Forget Cyber Monday: It’s A $6 Billion “Cyber Week” Now
Tired of hearing about “Cyber Monday”? I’m not. In fact, I can’t get enough shopping data, which just keep rolling in from seemingly innumerable sources. Now our friends at comScore have opened the aperture a bit on holiday online shopping with some new “Cyber Week” data. The $6 Billion Cyber Week The metrics firm said […]
Tired of hearing about “Cyber Monday”? I’m not. In fact, I can’t get enough shopping data, which just keep rolling in from seemingly innumerable sources. Now our friends at comScore have opened the aperture a bit on holiday online shopping with some new “Cyber Week” data.
The $6 Billion Cyber Week
The metrics firm said that online shopping for holiday 2011 has already reached $18.7 billion (a 15 percent increase vs. a year ago). Driven by aggressive pricing and free shipping, US consumers spent almost $6 billion in the week following the Thanksgiving holiday.
Free Shipping Desired
Free shipping is a critical trigger of online consumer spending. Seventy eight percent of consumers told comScore that free shipping was critical or somewhat important to their decision to buy online.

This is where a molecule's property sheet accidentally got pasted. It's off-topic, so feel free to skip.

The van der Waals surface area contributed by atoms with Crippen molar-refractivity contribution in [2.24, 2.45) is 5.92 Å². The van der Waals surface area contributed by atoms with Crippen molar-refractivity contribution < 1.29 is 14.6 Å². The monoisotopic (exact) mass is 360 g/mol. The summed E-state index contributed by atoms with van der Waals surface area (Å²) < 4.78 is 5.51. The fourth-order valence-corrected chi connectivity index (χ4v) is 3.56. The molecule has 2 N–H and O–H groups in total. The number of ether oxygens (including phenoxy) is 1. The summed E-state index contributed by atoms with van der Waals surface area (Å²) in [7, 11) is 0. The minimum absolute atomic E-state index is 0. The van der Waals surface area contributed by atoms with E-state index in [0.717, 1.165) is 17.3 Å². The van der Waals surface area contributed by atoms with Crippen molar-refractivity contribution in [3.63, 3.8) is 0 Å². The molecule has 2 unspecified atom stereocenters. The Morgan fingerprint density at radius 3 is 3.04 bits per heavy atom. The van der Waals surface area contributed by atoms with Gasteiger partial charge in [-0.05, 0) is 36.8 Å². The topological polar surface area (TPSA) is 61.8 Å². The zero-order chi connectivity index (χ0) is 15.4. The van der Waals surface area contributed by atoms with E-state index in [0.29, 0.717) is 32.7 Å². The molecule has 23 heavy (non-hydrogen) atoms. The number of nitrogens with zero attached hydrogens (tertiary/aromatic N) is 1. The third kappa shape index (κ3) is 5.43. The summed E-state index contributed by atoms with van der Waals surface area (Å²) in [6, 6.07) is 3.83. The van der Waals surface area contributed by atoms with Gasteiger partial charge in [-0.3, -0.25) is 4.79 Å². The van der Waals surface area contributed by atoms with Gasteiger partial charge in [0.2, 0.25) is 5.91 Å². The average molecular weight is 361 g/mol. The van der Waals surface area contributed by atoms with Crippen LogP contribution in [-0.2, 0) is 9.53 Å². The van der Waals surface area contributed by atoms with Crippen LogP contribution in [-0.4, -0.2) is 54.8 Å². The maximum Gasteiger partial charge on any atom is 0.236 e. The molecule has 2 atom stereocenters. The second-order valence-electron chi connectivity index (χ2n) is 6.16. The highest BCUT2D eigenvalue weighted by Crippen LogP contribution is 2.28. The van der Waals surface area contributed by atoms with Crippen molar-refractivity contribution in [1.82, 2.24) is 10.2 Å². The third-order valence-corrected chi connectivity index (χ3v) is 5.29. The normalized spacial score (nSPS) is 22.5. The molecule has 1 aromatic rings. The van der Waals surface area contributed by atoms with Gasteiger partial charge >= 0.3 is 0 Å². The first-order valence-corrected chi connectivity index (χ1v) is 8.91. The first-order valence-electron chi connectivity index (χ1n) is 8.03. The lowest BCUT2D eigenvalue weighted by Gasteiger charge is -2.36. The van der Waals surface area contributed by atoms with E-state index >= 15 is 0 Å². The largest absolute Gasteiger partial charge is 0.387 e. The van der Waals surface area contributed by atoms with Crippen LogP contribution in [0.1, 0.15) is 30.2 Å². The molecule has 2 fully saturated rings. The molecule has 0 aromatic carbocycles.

Digital Purchases Big For Mobile Shopping
Mobile shopping also saw a lot of action and received a great deal of coverage during the post-holiday data deluge. In a separate release out today comScore discussed “m-commerce” buying. The charts below highlight the top mobile purchase categories — almost half of smartphone owners have bought something on their phones at some point — and the location of those purchases.
Mobile Shopping Happens Most At Home
More interesting than the purchase categories is the location information. More than half (56 percent) of smartphone buyers did their buying at home. We can assume that most of them own PCs but chose to use their mobile devices instead. A substantial minority (42 percent) bought things on their phones at work — where they presumably probably also have PCs.
Finally nearly 40 percent (36 percent) of these respondents bought things “in store.” In all likelihood that looks something like this: a consumer in Best Buy, for example, confirms she wants a particular TV and then buys it online for less. It could also be people buying products out of stock or too large to take home that day.
Research from several firms has shown that a poor mobile site experience will cause consumer abandonment. However a majority of retailers still don’t have mobile-optimized sites. If that’s true it’s probably too late for Holiday 2011.
(Stock image courtesy of Shutterstock.com and used with permission.)
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